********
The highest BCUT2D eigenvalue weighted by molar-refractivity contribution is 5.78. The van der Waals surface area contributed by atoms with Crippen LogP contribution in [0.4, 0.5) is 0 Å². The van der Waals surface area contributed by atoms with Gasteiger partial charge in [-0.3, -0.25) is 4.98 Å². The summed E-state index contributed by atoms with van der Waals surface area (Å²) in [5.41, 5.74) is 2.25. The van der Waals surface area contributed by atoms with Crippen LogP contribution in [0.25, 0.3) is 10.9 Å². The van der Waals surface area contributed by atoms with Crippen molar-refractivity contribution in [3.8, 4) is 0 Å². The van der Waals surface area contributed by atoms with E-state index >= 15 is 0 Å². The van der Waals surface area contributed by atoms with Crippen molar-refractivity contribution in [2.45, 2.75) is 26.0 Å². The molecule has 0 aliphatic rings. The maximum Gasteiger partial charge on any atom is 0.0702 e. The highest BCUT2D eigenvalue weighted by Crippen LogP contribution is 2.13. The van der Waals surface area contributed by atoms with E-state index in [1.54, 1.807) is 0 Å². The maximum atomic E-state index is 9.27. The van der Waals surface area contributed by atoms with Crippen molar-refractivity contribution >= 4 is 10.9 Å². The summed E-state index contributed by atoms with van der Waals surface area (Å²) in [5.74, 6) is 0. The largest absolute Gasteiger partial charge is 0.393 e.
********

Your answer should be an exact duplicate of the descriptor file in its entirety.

The highest BCUT2D eigenvalue weighted by molar-refractivity contribution is 5.78. The van der Waals surface area contributed by atoms with Crippen LogP contribution in [0.4, 0.5) is 0 Å². The van der Waals surface area contributed by atoms with Gasteiger partial charge in [-0.3, -0.25) is 4.98 Å². The summed E-state index contributed by atoms with van der Waals surface area (Å²) in [5.41, 5.74) is 2.25. The van der Waals surface area contributed by atoms with Crippen LogP contribution in [0.25, 0.3) is 10.9 Å². The van der Waals surface area contributed by atoms with Crippen molar-refractivity contribution in [3.8, 4) is 0 Å². The van der Waals surface area contributed by atoms with E-state index >= 15 is 0 Å². The van der Waals surface area contributed by atoms with Crippen molar-refractivity contribution in [2.45, 2.75) is 26.0 Å². The molecule has 0 aliphatic rings. The maximum Gasteiger partial charge on any atom is 0.0702 e. The highest BCUT2D eigenvalue weighted by Crippen LogP contribution is 2.13. The van der Waals surface area contributed by atoms with E-state index in [1.54, 1.807) is 0 Å². The maximum atomic E-state index is 9.27. The van der Waals surface area contributed by atoms with Crippen molar-refractivity contribution >= 4 is 10.9 Å². The summed E-state index contributed by atoms with van der Waals surface area (Å²) in [5.74, 6) is 0. The largest absolute Gasteiger partial charge is 0.393 e.